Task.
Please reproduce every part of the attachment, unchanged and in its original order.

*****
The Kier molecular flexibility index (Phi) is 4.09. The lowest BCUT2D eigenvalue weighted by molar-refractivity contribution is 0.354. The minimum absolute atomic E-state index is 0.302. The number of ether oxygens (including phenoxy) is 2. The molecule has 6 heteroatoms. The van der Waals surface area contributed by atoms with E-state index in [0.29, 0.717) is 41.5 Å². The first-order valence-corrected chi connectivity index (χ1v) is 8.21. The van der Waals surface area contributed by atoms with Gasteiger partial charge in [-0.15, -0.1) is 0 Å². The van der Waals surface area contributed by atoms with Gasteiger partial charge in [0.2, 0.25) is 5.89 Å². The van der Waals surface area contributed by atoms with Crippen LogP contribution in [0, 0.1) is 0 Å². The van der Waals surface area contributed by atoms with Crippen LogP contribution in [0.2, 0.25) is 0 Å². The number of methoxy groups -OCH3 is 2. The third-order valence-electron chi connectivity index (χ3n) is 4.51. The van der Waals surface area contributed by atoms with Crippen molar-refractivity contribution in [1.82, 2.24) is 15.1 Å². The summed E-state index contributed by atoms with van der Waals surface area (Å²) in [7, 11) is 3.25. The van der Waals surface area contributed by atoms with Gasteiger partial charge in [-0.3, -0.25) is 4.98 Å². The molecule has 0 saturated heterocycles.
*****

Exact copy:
The Kier molecular flexibility index (Phi) is 4.09. The lowest BCUT2D eigenvalue weighted by molar-refractivity contribution is 0.354. The minimum absolute atomic E-state index is 0.302. The number of ether oxygens (including phenoxy) is 2. The molecule has 6 heteroatoms. The van der Waals surface area contributed by atoms with E-state index in [0.29, 0.717) is 41.5 Å². The first-order valence-corrected chi connectivity index (χ1v) is 8.21. The van der Waals surface area contributed by atoms with Gasteiger partial charge in [-0.15, -0.1) is 0 Å². The van der Waals surface area contributed by atoms with Gasteiger partial charge in [0.2, 0.25) is 5.89 Å². The van der Waals surface area contributed by atoms with Crippen LogP contribution in [0, 0.1) is 0 Å². The van der Waals surface area contributed by atoms with Crippen LogP contribution in [0.2, 0.25) is 0 Å². The number of methoxy groups -OCH3 is 2. The third-order valence-electron chi connectivity index (χ3n) is 4.51. The van der Waals surface area contributed by atoms with Crippen molar-refractivity contribution in [1.82, 2.24) is 15.1 Å². The summed E-state index contributed by atoms with van der Waals surface area (Å²) in [7, 11) is 3.25. The van der Waals surface area contributed by atoms with Gasteiger partial charge in [-0.3, -0.25) is 4.98 Å². The molecule has 0 saturated heterocycles.